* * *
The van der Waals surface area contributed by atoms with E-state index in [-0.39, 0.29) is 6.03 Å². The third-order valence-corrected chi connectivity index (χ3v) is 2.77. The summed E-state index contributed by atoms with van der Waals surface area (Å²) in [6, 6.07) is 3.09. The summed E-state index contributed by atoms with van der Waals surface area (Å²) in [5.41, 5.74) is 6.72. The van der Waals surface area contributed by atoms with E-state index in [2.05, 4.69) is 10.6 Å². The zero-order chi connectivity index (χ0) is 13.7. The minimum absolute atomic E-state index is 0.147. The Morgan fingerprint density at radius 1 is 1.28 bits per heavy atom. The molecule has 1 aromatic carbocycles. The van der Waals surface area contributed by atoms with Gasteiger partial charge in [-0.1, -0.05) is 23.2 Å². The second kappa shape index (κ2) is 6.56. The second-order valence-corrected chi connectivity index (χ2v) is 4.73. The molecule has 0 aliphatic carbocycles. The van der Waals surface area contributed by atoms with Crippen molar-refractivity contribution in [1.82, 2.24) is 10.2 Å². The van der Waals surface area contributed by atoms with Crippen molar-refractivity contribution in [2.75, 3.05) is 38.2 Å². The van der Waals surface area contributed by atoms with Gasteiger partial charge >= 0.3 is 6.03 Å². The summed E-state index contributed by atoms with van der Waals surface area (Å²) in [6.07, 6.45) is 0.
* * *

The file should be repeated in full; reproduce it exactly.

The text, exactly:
The van der Waals surface area contributed by atoms with E-state index in [-0.39, 0.29) is 6.03 Å². The third-order valence-corrected chi connectivity index (χ3v) is 2.77. The summed E-state index contributed by atoms with van der Waals surface area (Å²) in [6, 6.07) is 3.09. The summed E-state index contributed by atoms with van der Waals surface area (Å²) in [5.41, 5.74) is 6.72. The van der Waals surface area contributed by atoms with E-state index in [2.05, 4.69) is 10.6 Å². The zero-order chi connectivity index (χ0) is 13.7. The minimum absolute atomic E-state index is 0.147. The Morgan fingerprint density at radius 1 is 1.28 bits per heavy atom. The molecule has 1 aromatic carbocycles. The van der Waals surface area contributed by atoms with Gasteiger partial charge in [-0.1, -0.05) is 23.2 Å². The second kappa shape index (κ2) is 6.56. The second-order valence-corrected chi connectivity index (χ2v) is 4.73. The molecule has 0 aliphatic carbocycles. The van der Waals surface area contributed by atoms with Crippen molar-refractivity contribution in [1.82, 2.24) is 10.2 Å². The van der Waals surface area contributed by atoms with Crippen molar-refractivity contribution in [2.75, 3.05) is 38.2 Å². The van der Waals surface area contributed by atoms with Gasteiger partial charge >= 0.3 is 6.03 Å². The summed E-state index contributed by atoms with van der Waals surface area (Å²) in [6.07, 6.45) is 0.